If you’ve read my earlier comments on the subject you will be aware that I am not in favour of re-blacking. This is for practical and ethical reasons. Until quite recently there was no effective method of re-blacking that could be employed successfully on hard rubber pens with chasing. Potion No9 never really looked like the original black and was easily accidentally removed. If removed intentionally from a chased pen it always left many traces. Using abrasives worked to some degree but not on chased pens unless one was prepared to remove the pattern altogether. In recent times Mark Hoover’s mixture works quite well. It is messy and expensive and if you live anywhere but the U.S., importation will make it very much more expensive.
Ethically re-blacking any pen is reprehensible. You may say that you re-black only your own pens for your own pleasure in them and you will never sell them. I’m sorry to have to remind you (I hope it’s not news to you) that you won’t live forever, and then your heirs, probably not well versed in fountain pen lore, will sell them, unaware that they have been re-blacked.
Who buys a re-blacked pen? If they are sold without any declaration of what has been done to them, as they seem usually to be, the expert collector will spot them at several hundred yards, and it is the poor novice who is saddled with a faked-up pen. How will the expert know? Because he knows his pens. 1920s Watermans, for instance, like to change colour. One that has been cossetted and housed in cotton wool might survive coal-black. It will also have little in the way of evidence of handling and use, those micro-scratches and even scratches and dents that accumulate on a well used pen. It will almost certainly have lost some of its blackness. If you see a Waterman of that period, scratched up in the usual way but black as night, you’re entitled to be cautious and fear that it may be a pig’s ear posing as a silk purse and pass by on the other side.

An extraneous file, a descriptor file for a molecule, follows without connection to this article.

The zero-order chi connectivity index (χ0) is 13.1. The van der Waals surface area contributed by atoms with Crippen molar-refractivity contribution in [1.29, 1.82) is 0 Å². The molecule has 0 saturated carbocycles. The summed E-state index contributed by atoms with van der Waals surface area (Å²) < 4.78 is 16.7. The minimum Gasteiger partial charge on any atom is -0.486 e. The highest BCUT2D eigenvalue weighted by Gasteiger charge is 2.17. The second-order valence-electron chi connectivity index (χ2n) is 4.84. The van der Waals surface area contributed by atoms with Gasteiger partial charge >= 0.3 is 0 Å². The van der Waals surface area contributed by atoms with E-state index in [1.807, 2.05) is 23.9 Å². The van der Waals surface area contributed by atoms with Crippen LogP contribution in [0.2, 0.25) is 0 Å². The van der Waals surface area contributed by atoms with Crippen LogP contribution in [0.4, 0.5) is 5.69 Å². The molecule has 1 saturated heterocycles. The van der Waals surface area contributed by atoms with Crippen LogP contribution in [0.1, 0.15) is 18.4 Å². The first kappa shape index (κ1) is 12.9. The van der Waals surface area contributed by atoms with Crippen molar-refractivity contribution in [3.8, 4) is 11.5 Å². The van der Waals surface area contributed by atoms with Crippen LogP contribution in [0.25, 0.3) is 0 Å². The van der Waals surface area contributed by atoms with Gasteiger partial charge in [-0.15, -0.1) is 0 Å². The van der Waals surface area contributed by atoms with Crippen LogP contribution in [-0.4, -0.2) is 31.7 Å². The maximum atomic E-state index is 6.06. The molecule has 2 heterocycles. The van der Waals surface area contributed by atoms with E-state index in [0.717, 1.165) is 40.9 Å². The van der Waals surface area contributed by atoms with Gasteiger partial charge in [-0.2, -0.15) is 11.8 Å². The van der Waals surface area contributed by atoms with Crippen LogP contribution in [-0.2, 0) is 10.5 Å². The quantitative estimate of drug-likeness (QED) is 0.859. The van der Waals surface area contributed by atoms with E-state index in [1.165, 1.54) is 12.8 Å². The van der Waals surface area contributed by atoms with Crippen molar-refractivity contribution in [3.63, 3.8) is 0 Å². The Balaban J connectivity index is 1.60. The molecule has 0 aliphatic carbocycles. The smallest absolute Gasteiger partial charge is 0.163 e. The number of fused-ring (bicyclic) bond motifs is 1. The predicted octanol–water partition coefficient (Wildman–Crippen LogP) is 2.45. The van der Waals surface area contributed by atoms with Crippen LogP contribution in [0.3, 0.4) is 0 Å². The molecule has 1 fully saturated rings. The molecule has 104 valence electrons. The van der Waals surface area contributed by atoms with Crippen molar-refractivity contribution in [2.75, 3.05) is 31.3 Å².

It is true that there are some 1920s hard rubber pens that do not fade. They are not Waterman, Swan or Parker pens. If these pens are exposed to the normal measures of humidity and sunlight they will, to varying degrees, fade.
Some people like re-blacked pens, so where do the ethics come in? I cannot guess at the proportion of buyers who like re-blacked pens and I know there are many, like me, who would prefer not to have them. This affects sale prices. Is a re-blacked pen worth as much as one that retains its original colour? Probably not. Is the market perverted by the presence of undeclared re-blacked pens? Assuredly!
I understand from having had these arguments on the pen boards several times that not everyone shares my opinion and they believe that those ethics do not apply. They are just as entitled to their opinions as I am to mine, but their opinions are, of course, wrong!